“CIOs can — if they are not just chief technology officers, if they are focused on information — identify the whole area of decision making, prioritising key decisions and how to improve them,” says Davenport.
They can identify the technology or act as an adviser for some of the new approaches to decision making.
He says a critical skill for today’s knowledge workers is “telling a good story with data”. Davenport calls them “analytical communicators”.
This is not necessarily something you learn in school, he says. “You may learn about data analysis or how to use computers well, but this idea of communicating to decision makers with data and analysis is a very critical thing.”
At the same time, he says, it is important for companies who are going into analytics to acknowledge failure and to learn from it. “Change your behaviours and take action,” he advises. “Companies that have strong testing orientation tend to think that failure is a very useful answer to their tests. They move to something else.”
The big picture
At the conference, David Fodor of the National Australia Bank says prior to the bank’s use of analytics to match the best contact channel to its credit card customers, the task was done manually. “It was not efficient, nor scientific.”
With the increased volume of names, the complexity increased, he says. “We rolled the dice and we came to SAS marketing optimisation software.”
But Fodor says the system is not “set and forget” as it needs to be worked on regularly. “With the economy we have to be fairly prudent about how we treat the customers, how we assess them for risks. We run a fortnightly forum where we reassess what we are doing. We have a fairly dynamic operational structure around it.”
His department works closely with the ICT team. “What my business is doing is so highly technology dependent. We can not afford not to work closely with them.”
For Mark McCabe of the NZ AA, a key pointer is that, “it is all in the planning”.
“Why do you want to enter into it, what do you foresee as the benefits? In that way you start the programme on the right foot from the start. Realise the benefits and the purpose, and go from there.”
Pravir Vohra of ICICI Bank, on the other hand, points out people can get “addicted” to analytical reporting. “Analytics can only take you so far,” he says as the environment is always changing. “Nobody in the world predicted the meltdown 18 months ago.”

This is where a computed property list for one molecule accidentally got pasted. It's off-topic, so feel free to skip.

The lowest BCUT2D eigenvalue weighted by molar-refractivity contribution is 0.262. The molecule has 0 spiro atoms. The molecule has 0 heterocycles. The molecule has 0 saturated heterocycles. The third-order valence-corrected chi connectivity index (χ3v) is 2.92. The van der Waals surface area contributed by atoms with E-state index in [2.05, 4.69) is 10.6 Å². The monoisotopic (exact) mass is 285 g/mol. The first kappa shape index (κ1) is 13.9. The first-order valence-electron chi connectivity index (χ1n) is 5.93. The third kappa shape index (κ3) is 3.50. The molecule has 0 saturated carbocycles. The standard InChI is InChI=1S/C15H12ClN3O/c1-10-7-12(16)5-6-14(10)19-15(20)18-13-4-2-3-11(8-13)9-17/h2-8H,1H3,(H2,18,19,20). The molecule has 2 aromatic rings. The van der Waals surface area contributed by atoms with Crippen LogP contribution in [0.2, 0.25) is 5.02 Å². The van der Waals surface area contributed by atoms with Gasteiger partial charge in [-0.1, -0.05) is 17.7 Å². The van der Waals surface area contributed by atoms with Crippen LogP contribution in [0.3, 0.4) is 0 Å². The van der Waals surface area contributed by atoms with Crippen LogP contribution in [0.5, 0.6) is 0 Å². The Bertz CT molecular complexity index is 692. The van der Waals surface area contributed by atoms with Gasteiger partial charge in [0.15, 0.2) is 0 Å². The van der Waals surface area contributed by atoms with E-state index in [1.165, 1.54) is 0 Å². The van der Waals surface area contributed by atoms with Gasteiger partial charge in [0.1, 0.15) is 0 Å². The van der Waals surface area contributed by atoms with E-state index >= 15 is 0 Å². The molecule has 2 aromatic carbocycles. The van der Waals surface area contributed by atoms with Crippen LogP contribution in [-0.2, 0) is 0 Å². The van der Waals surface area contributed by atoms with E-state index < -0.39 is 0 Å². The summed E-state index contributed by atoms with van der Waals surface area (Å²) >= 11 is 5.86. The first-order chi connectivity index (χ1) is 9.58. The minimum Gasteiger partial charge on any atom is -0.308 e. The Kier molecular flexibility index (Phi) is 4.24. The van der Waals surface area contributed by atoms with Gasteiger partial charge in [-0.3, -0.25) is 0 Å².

“You need to keep your eyes and ears to what is happening in the industry, the government, the regulators and consumer sensibilities. “There is something out there you have to be cognisant of which could never be thrown out by fast data,” says Vohra.
Davenport agrees. “You have to kind of have the big picture,” he says. “The human brain is the only thing that could do that.”
He recalls the following words of an airline pilot who went sailing with him: “With all the computers and avionics and green screens in airplanes, I still find it useful to look out the window.”Sidebar: For better, not worse
Few chief executives of technology companies can claim they did not let go of staff due to the credit crunch. Dr Jim Goodnight of SAS is one of them, and he has a good reason.
“We have got two years of R and D and we are working hard to deliver that out of the door so we can move on to other things,” he says. “It did not make sense to lay off people in the long run. There is a huge amount of talent we are losing, so we just took the approach — let everybody keep their job.”
Goodnight says SAS was able to do this as a private company. “Even if we take a 5 or 10 per cent reduction in profits that’s okay with me,” he says. “I don’t give a damn what Wall Street thinks.”
Ho Kwon Ping, executive chairman of Banyan Tree Holdings says his company deals with crises by continuing to build “corporate resilience” and that includes managing staff. In the service industry, he explains, “People are your assets.”
He says after the Boxing Day tsunami in Asia, the company asked staff to take unpaid leave in some jurisdictions, but asked every employee to sign up for it, and understand the need for it. . “It has almost come inbuilt as part of our structure now.”
They are now looking at restructuring the system in “a more formal way, where we reward people after that in order to account for extreme volatility in the industry, and yet be able being able to retain morale and build continually on human capital that we have,” says Ho.
He says how a company handles its people well during a crisis is important. “If you handle the crisis properly, people will come out of it stronger,” he says. “People who go through a crisis together, bond together.”
Pravir Vohra, group CTO of ICICI Bank in India says during a time of change, some employees may feel like a “fish out of water”.
“You need to redeploy them, to reskill them, you have to keep morale up, to keep the fire in the belly going,” says Vohra.
Thomas Davenport, a professor of business at Babson College in Wellesley, Massachusetts sums up the importance of managing people well during a downturn: “You are going to need them going forward.”
Divina Paredes attended the Premier Business Leadership Series in Singapore as a guest of SAS.